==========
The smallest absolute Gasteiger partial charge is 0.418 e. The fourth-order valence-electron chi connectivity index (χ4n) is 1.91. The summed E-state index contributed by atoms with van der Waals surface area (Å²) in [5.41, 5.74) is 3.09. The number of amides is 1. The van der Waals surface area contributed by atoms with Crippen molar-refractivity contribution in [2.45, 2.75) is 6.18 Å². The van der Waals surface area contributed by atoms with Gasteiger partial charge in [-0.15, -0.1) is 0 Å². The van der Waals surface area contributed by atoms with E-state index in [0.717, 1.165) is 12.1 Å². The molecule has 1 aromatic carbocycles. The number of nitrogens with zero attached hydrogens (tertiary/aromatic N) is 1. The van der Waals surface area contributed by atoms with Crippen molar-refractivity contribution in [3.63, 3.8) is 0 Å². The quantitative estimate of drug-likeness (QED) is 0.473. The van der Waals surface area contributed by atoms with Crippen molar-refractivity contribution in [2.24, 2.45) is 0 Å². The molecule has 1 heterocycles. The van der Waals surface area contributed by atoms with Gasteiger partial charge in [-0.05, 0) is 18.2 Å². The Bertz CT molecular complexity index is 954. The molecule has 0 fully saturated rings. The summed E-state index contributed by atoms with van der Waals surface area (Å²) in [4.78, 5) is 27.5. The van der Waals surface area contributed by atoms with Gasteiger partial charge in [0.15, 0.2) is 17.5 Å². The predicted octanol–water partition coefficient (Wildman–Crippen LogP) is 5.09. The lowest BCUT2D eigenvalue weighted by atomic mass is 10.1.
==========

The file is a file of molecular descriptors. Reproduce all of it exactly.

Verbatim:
The smallest absolute Gasteiger partial charge is 0.418 e. The fourth-order valence-electron chi connectivity index (χ4n) is 1.91. The summed E-state index contributed by atoms with van der Waals surface area (Å²) in [5.41, 5.74) is 3.09. The number of amides is 1. The van der Waals surface area contributed by atoms with Crippen molar-refractivity contribution in [2.45, 2.75) is 6.18 Å². The van der Waals surface area contributed by atoms with Gasteiger partial charge in [-0.15, -0.1) is 0 Å². The van der Waals surface area contributed by atoms with E-state index in [0.717, 1.165) is 12.1 Å². The molecule has 1 aromatic carbocycles. The number of nitrogens with zero attached hydrogens (tertiary/aromatic N) is 1. The van der Waals surface area contributed by atoms with Crippen molar-refractivity contribution in [3.63, 3.8) is 0 Å². The quantitative estimate of drug-likeness (QED) is 0.473. The van der Waals surface area contributed by atoms with Crippen molar-refractivity contribution in [2.24, 2.45) is 0 Å². The molecule has 1 heterocycles. The van der Waals surface area contributed by atoms with Gasteiger partial charge in [-0.05, 0) is 18.2 Å². The Bertz CT molecular complexity index is 954. The molecule has 0 fully saturated rings. The summed E-state index contributed by atoms with van der Waals surface area (Å²) in [4.78, 5) is 27.5. The van der Waals surface area contributed by atoms with Gasteiger partial charge in [0.15, 0.2) is 17.5 Å². The predicted octanol–water partition coefficient (Wildman–Crippen LogP) is 5.09. The lowest BCUT2D eigenvalue weighted by atomic mass is 10.1.